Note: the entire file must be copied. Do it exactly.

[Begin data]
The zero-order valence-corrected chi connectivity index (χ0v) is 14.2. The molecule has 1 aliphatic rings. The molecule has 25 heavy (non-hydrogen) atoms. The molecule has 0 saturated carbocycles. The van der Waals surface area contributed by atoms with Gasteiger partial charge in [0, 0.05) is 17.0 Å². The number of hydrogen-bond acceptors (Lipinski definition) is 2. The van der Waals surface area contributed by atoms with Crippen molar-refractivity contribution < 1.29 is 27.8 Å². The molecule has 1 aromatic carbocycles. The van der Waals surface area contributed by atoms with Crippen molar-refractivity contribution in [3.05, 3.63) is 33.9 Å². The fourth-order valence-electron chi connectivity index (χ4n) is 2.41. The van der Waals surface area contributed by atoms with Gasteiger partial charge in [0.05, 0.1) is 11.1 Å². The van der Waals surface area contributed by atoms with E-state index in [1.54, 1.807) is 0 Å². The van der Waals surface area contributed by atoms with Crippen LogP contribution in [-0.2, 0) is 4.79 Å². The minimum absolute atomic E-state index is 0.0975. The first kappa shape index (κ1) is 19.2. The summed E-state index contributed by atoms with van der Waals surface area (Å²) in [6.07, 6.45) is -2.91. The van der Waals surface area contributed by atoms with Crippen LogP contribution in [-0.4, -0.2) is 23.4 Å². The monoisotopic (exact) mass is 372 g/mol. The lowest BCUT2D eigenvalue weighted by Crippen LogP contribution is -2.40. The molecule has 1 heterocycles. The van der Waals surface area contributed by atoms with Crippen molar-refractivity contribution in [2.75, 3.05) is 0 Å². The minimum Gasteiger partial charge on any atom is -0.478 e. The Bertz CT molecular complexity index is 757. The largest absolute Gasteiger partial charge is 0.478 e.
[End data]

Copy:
The zero-order valence-corrected chi connectivity index (χ0v) is 14.2. The molecule has 1 aliphatic rings. The molecule has 25 heavy (non-hydrogen) atoms. The molecule has 0 saturated carbocycles. The van der Waals surface area contributed by atoms with Gasteiger partial charge in [0, 0.05) is 17.0 Å². The number of hydrogen-bond acceptors (Lipinski definition) is 2. The van der Waals surface area contributed by atoms with Crippen molar-refractivity contribution < 1.29 is 27.8 Å². The molecule has 1 aromatic carbocycles. The van der Waals surface area contributed by atoms with Crippen molar-refractivity contribution in [3.05, 3.63) is 33.9 Å². The fourth-order valence-electron chi connectivity index (χ4n) is 2.41. The van der Waals surface area contributed by atoms with Gasteiger partial charge in [0.05, 0.1) is 11.1 Å². The van der Waals surface area contributed by atoms with E-state index in [1.54, 1.807) is 0 Å². The van der Waals surface area contributed by atoms with Crippen LogP contribution in [-0.2, 0) is 4.79 Å². The minimum absolute atomic E-state index is 0.0975. The first kappa shape index (κ1) is 19.2. The summed E-state index contributed by atoms with van der Waals surface area (Å²) in [6.07, 6.45) is -2.91. The van der Waals surface area contributed by atoms with Crippen LogP contribution in [-0.4, -0.2) is 23.4 Å². The monoisotopic (exact) mass is 372 g/mol. The lowest BCUT2D eigenvalue weighted by Crippen LogP contribution is -2.40. The molecule has 1 heterocycles. The van der Waals surface area contributed by atoms with Crippen molar-refractivity contribution in [2.75, 3.05) is 0 Å². The minimum Gasteiger partial charge on any atom is -0.478 e. The Bertz CT molecular complexity index is 757. The largest absolute Gasteiger partial charge is 0.478 e.